The Impact of Counseling on the Self-Esteem of Women in Thailand Who Have Experienced Intimate Partner Violence
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Background: Intimate partner violence is a significant and serious public health problem. It adversely affects the health and self esteem of abused women. Objective: To investigate and compare self-esteem, coping methods and general health in women who have experienced partner violence living in the Northeast region of Thailand. Methodology: The study was carried out at two sites: a primary care unit, and a drug treatment center. Women who showed abuse indicators based on the abuse indicator screening questionnaire received counseling from a nurse who was trained on the assessment of and care for women who had experienced intimate partner violence. Evaluations of abused women's self-esteem, coping, and general health were carried out before and after counseling. Results: Seventeen women reported having experienced partner violence and had displayed at one time or another indicator symptoms such as headaches, stomach pain, weakness, anxiety and depression. After receiving counseling, abused women showed better self-esteem (t = -4.80, p<0.001) and improved health status according to the General Health Questionnaire (z = -3.09, p<0.01). In addition, they felt the need to use less avoidance coping strategies (z = 9.19, p<0.01) with a better approach to coping styles (z = -2.59, p<0.01). Conclusions: Nurses trained in counseling can help improve the health of abused women, raise their selfesteem and encourage them to use the proper coping strategies.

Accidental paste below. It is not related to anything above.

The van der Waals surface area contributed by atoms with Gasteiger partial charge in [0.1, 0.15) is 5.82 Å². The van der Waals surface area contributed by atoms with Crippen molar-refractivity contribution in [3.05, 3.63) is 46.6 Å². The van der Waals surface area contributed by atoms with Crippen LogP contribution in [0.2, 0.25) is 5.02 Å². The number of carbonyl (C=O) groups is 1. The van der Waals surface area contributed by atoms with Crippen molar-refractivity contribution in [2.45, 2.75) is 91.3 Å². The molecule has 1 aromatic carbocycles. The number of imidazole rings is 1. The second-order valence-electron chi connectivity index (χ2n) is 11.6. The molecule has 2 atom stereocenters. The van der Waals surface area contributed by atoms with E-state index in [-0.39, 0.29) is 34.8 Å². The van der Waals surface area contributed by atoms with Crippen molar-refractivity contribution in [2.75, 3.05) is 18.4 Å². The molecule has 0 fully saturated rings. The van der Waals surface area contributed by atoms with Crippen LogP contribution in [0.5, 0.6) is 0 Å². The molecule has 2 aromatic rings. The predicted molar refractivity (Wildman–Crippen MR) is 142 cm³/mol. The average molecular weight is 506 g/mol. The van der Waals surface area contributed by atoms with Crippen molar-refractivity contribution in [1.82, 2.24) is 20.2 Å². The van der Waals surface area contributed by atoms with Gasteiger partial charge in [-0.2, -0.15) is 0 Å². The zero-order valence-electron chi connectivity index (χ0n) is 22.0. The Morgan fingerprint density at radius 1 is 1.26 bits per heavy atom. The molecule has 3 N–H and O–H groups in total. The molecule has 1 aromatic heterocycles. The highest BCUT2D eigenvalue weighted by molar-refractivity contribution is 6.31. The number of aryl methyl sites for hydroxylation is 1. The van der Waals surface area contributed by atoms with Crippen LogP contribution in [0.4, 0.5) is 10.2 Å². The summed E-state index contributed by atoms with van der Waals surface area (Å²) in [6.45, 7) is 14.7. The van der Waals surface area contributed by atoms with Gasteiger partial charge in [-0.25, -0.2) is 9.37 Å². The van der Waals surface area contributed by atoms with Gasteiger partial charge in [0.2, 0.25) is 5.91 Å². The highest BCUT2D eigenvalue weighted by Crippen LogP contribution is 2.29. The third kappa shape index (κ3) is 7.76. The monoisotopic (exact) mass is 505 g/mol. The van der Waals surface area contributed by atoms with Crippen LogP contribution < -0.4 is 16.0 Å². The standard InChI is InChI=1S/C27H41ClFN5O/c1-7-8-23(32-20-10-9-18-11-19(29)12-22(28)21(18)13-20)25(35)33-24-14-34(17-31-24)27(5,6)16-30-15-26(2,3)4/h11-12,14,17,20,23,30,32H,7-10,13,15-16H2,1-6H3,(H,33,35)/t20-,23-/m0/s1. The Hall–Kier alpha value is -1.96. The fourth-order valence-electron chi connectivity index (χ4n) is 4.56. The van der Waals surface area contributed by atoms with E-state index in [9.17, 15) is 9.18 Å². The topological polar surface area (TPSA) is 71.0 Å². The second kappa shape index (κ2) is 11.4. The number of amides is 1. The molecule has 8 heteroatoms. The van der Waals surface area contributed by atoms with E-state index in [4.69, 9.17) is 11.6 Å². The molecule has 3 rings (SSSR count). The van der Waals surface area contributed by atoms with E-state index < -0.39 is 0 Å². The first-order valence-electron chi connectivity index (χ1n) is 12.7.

International Journal of Caring Sciences
Nursing not elsewhere classified